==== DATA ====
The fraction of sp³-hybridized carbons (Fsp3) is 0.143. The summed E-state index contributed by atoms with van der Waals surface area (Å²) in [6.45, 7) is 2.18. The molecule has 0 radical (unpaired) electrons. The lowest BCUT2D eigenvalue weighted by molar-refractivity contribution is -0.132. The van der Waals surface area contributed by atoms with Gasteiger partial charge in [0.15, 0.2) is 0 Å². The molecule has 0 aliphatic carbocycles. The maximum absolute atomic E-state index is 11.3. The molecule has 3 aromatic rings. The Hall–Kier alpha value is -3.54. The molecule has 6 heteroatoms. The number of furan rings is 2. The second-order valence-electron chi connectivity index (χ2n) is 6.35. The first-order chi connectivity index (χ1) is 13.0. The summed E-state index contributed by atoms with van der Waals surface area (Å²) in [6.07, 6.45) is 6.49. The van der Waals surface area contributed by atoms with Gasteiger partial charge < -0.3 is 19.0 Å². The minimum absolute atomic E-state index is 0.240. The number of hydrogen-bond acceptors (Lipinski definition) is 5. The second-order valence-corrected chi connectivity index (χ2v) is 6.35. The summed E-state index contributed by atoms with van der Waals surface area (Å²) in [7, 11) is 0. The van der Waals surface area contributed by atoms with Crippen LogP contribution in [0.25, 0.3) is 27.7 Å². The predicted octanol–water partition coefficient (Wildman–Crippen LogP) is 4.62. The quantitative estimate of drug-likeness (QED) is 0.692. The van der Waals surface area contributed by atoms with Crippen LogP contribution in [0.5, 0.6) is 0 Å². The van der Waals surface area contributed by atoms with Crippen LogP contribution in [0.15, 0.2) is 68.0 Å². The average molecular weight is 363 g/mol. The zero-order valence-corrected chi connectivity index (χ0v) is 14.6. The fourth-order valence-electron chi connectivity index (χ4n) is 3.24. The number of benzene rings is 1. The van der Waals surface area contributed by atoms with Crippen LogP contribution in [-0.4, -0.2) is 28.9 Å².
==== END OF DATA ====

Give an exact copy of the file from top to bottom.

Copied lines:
The fraction of sp³-hybridized carbons (Fsp3) is 0.143. The summed E-state index contributed by atoms with van der Waals surface area (Å²) in [6.45, 7) is 2.18. The molecule has 0 radical (unpaired) electrons. The lowest BCUT2D eigenvalue weighted by molar-refractivity contribution is -0.132. The van der Waals surface area contributed by atoms with Gasteiger partial charge in [0.15, 0.2) is 0 Å². The molecule has 0 aliphatic carbocycles. The maximum absolute atomic E-state index is 11.3. The molecule has 3 aromatic rings. The Hall–Kier alpha value is -3.54. The molecule has 6 heteroatoms. The number of furan rings is 2. The second-order valence-electron chi connectivity index (χ2n) is 6.35. The first-order chi connectivity index (χ1) is 13.0. The summed E-state index contributed by atoms with van der Waals surface area (Å²) in [6.07, 6.45) is 6.49. The van der Waals surface area contributed by atoms with Gasteiger partial charge < -0.3 is 19.0 Å². The minimum absolute atomic E-state index is 0.240. The number of hydrogen-bond acceptors (Lipinski definition) is 5. The second-order valence-corrected chi connectivity index (χ2v) is 6.35. The summed E-state index contributed by atoms with van der Waals surface area (Å²) in [7, 11) is 0. The van der Waals surface area contributed by atoms with Crippen LogP contribution in [0.25, 0.3) is 27.7 Å². The predicted octanol–water partition coefficient (Wildman–Crippen LogP) is 4.62. The quantitative estimate of drug-likeness (QED) is 0.692. The van der Waals surface area contributed by atoms with Crippen LogP contribution in [0.5, 0.6) is 0 Å². The van der Waals surface area contributed by atoms with Crippen LogP contribution in [0.15, 0.2) is 68.0 Å². The average molecular weight is 363 g/mol. The zero-order valence-corrected chi connectivity index (χ0v) is 14.6. The fourth-order valence-electron chi connectivity index (χ4n) is 3.24. The number of benzene rings is 1. The van der Waals surface area contributed by atoms with Crippen LogP contribution in [-0.4, -0.2) is 28.9 Å².